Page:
Did you know that some insurance companies won't cover houses with solar panels? A story in the Sun-Sentinel talked about homeowner Holly Strawbridge's modest 8 kW rooftop system. Edison Insurance Company was her carrier and sent out an inspector. Once the company heard back from the inspector, they cancelled Holly's entire policy. "I was shocked," Strawbridge said. "I've never filed an insurance claim and I've lived in this house since 2001."
You better check with your insurance company BEFORE you install your system. Find out if there's going to be a premium INCREASE to cover your system. If so, this needs to be factored into your return on investment.
Be aware that solar panels can cause fires. opens in a new windowAmazon had a spate of solar-panel fires at their fulfillment centers that they kept private for as long as they could.
How Well Will the Panels Work?
Is your house oriented the correct way to get the most amount of electricity from the sun? My roof isn't. The long axis of my own home runs north/south. Putting solar panels on my roof means I only get great sunlight to the panels for part of the day.
What about trees? Does your lot have an issue with shade or partial shade? If you live in the Northern Hemisphere, the panels need to face south for maximum benefit.
Are you going to get solar panels that have a bypass diode that's connected to a string of solar cells connected in a series? If so, when just one panel is shaded and not producing power the entire string of cells stops creating electricity.
What about ambient air temperature? It's a known fact that solar panels produce less power in blistering-hot climates. They produce extraordinary amounts of power if the air temperature is cold. How will this affect your return on investment?
What about snow? How much electricity do the panels create when covered with snow? If your panels are beyond the reach of a typical snow rake, what is it going to cost you to have the snow removed? What are the chances the panels will get damaged during the snow removal? What will that cost to repair? How do all these costs eat into your electric savings?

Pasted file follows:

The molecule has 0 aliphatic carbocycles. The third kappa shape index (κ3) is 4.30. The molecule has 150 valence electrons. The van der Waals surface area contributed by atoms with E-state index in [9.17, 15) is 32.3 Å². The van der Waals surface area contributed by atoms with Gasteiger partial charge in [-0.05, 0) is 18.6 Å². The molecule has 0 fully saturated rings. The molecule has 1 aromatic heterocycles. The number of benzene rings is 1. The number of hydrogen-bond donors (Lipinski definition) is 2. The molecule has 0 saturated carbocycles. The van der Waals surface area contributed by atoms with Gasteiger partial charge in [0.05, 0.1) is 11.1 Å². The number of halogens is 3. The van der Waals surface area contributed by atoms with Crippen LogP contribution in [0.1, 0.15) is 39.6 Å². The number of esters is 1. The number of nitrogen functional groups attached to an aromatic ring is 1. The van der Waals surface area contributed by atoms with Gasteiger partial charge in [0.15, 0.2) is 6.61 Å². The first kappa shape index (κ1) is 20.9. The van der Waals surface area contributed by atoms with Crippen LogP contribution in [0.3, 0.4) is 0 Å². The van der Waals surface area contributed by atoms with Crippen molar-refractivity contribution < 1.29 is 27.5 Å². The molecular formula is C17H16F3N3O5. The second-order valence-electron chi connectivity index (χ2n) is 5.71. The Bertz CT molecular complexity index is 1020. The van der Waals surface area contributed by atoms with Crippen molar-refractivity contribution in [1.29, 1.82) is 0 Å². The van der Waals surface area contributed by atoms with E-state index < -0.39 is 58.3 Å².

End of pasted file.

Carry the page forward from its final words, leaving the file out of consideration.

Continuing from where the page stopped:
What Happens When It's Time for a New Roof?
A vast majority of homes in the USA, possibly yours, are covered with asphalt shingles. In a rooftop installation, the solar panels are placed on top of your roof using brackets. How long will your asphalt shingles last? In my Roofing Ripoff book, I shared with you that asphalt shingles made today don't last as long as ones made decades ago.
What is the EXTRA COST you to have to pay the roofing contractor remove and reinstall your panels so he can install your new roof shingles? How many years of electric savings does this wipe out?
To help put this into perspective, one of my newsletter subscribers shared a tale. Greg lives in Ocoee, FL and sent to me, "When we retired two years ago we moved to a home with 34 solar panels on it. For my wife, this was a HUGE plus. Me? I already was thinking how when we would get a new roof 15 months into the future that there would be an added expense for removal and replacement. It was $5000 extra for that remove and replacement, so this is truly a factor that will come into play eventually for anyone with solar panels. Plus, our lowest possible bill used to be $13.13. Now Duke energy has added a "minimum bill adjustment" so now our lowest possible bill is $35.35. Just an arbitrary fee tacked on. Having the solar is still good, but your caveats are absolutely accurate."
What Happens as the Sun Destroys Your Solar Panels?
A small percentage of ultraviolet rays from the sun contain active photons. When these strike your solar panels at 186,000 miles per second they blast apart the molecular structure of the panels. It's a known fact that solar panels made today, in 2022, degrade and year after year produce less and less power because of this photon destruction.
What Happens When your Local Utility Company Changes the Monthly Connection Fee?
Have you thought about how the cost to maintain the electric infrastructure in your area is going to be paid for as time goes on? As more and more people install solar panels and not send the utility company money each month, the cost to maintain the wires on the poles goes up. Your system is connected to the grid. As the utility company revenue DROPS as more and more people install solar panels, your monthly connection fee will surely rise and rise logarithmically.
As you can see, it's not all unicorns and rainbows when it comes to solar panel return on investment. Don't allow your decision to purchase solar panels to be controlled solely by emotion.
I wish you the best of luck.